The town of Moffat, located in Saguache County, received $1,000 to help update and maintain the town’s website.

“We are excited to use this SIPA grant to help increase communications, educate our citizens and create accessibility in our small rural community,” said Marybeth Van Horn of Moffat.

Read moreSIPA: helping government go digital

Secretary Wayne Williams finds future and past in Little Rock

Colorado Secretary of State Wayne Williams visited Central High School in Little Rock, Ark., in 2017, where nine black school children made history in 1957 during a nationally watched battle over integration. (Wayne Williams photo)

Colorado Secretary of State Wayne Williams often tells the story of how the high school he attended once shut done rather than integrate, and during a technology conference in Arkansas this week he got to see where the public showdown first began.

At the conference, Williams also got to ride in a self-driving vehicle and heard from the “Elliot Ness of cyber crime.”

As for the school, a 1954 U.S. Supreme Court ruling ordering the integration of public schools was met with hostility. In Little Rock, nine black students were denied entrance to all-white Central High School, forcing a very public conflict between President Eisenhower and the Arkansas governor.

Wayne Williams in high school.

At Warren High School in Virginia, where Williams graduated in 1981, the school board decided to close the school rather than allow blacks to attend, which is why there was no graduating Class of 1959.

Williams said the area was still mired in backward thinking when he first attended school, which created an economic decline in the town, which is why he first got involved in politics.

“When I was 17 years old I gathered a group of friends together and we passed out literature to everyone walking into a polling place,” Williams often tells young leaders. “And through that we were able to change the power in my area from one party to my party. So I understand the importance of youth involvement.”

Read moreSecretary Wayne Williams finds future and past in Little Rock

Douglas County program: “A shining example to the rest of the state”

Douglas County Clerk Melvin Klotz, his predecessor, Jack Arrowsmith, Douglas County elections director Sheri Davis, Colorado Secretary of State Wayne Williams and Douglas County School Board President Meghann Silverthorn at a board work session Tuesday night in Castle Rock. The election officials presented the board with an award for allowing high schools to partner with elections. (SOS photo)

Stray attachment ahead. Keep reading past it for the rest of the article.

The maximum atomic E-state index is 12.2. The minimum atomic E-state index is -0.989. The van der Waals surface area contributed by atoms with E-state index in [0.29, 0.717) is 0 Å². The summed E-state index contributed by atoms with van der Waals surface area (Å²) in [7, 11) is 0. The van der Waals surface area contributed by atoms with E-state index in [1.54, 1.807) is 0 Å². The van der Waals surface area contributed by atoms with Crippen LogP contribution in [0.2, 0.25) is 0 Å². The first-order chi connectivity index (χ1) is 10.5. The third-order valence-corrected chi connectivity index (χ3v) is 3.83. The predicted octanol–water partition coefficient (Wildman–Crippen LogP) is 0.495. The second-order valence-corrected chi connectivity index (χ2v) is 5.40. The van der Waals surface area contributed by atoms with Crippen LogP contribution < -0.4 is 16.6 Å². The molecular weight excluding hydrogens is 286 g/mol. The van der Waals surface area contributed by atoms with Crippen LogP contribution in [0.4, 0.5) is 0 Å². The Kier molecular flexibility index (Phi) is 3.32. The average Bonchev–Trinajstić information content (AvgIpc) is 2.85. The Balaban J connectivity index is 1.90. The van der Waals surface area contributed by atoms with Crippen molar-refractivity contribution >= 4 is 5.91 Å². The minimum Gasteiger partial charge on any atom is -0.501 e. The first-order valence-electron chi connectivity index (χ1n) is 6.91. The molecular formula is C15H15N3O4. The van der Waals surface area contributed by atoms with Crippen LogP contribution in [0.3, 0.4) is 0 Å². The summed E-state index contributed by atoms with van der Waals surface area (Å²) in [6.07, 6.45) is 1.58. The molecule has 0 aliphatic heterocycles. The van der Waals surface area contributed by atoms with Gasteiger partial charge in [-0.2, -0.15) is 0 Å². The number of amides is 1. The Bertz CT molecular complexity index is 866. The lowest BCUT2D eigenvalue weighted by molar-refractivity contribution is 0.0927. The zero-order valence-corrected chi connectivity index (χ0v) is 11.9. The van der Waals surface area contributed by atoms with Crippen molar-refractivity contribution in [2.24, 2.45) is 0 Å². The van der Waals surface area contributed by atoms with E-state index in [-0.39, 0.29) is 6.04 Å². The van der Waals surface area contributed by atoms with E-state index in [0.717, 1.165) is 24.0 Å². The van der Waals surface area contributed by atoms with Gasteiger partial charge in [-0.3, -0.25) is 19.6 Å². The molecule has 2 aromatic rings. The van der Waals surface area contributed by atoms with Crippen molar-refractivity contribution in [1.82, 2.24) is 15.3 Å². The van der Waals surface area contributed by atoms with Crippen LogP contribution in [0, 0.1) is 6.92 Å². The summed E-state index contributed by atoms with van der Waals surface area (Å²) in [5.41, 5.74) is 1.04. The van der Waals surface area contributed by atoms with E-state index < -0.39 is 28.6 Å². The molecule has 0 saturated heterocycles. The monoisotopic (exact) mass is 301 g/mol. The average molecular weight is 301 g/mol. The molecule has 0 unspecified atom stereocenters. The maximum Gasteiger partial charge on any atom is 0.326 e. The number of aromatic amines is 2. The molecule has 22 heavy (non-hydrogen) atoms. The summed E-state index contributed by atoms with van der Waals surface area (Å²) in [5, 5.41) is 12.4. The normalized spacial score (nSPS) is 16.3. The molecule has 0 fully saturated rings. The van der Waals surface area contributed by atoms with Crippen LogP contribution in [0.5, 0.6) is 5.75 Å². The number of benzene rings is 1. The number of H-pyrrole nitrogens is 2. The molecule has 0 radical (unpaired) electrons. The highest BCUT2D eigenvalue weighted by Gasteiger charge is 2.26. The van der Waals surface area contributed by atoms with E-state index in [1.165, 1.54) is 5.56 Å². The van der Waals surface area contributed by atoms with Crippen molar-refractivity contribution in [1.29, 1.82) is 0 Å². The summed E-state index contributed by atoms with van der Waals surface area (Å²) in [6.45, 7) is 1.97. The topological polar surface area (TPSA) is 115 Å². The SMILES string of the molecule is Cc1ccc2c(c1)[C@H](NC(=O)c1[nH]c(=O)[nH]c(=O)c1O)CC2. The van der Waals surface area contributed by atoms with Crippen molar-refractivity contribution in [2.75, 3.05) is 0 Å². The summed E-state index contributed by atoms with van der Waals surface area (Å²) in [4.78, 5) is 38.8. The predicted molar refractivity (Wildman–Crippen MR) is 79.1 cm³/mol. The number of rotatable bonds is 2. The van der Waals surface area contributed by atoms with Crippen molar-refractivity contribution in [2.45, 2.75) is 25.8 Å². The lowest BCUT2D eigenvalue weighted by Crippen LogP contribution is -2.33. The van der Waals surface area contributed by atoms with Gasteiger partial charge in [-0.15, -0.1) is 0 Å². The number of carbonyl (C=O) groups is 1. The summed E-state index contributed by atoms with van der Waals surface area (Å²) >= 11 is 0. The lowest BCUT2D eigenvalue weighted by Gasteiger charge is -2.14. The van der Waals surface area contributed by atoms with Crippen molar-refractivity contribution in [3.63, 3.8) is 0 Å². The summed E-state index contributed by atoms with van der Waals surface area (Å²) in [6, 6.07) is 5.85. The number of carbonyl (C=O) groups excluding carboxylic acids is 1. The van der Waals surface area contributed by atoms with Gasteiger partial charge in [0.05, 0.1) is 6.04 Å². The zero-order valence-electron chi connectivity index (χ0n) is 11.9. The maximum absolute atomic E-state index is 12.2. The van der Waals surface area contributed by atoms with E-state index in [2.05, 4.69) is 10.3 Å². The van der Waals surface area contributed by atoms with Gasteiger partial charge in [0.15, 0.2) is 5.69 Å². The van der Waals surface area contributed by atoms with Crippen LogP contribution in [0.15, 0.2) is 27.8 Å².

Douglas County Clerk Melvin Klotz, his predecessor, Jack Arrowsmith, Douglas County elections director Sheri Davis, Colorado Secretary of State Wayne Williams and Douglas County School Board President Meghann Silverthorn at a board work session Tuesday night in Castle Rock. The election officials presented the board with an award for allowing high schools to partner with elections. (SOS photo)

The Douglas County School District’s impressive program that uses high schools as voting centers and students as election judges grew out of frustration with the 2006 election.

That year, voters in Douglas — and Denver County — stood in long lines for hours or skipped voting.

Jack Arrowsmith, sworn in as Douglas County clerk and recorder in 2007, said a review of what went wrong determined in part the county needed better polling locations and a variety of election judges.

“Sometimes out of adversity, really good things happen,” Arrowsmith told the Douglas County Board of Education at its work study session Tuesday night.

Arrowsmith was part of a delegation of officials that presented the Board of Education with a NASS Medallion award from the National Association of Secretaries of State for “its leadership and determination in making available facilities for polling places.”

Colorado Secretary of State Wayne Williams told the board that one county clerk wanted to install a ballot drop box outside a state-owned community college, but was turned way.

“They response they got was, ‘That’s not part of our mission,’” he said. “So I’m here to say, ‘Thank you for recognizing it is part of your mission.’”

Read moreDouglas County program: “A shining example to the rest of the state”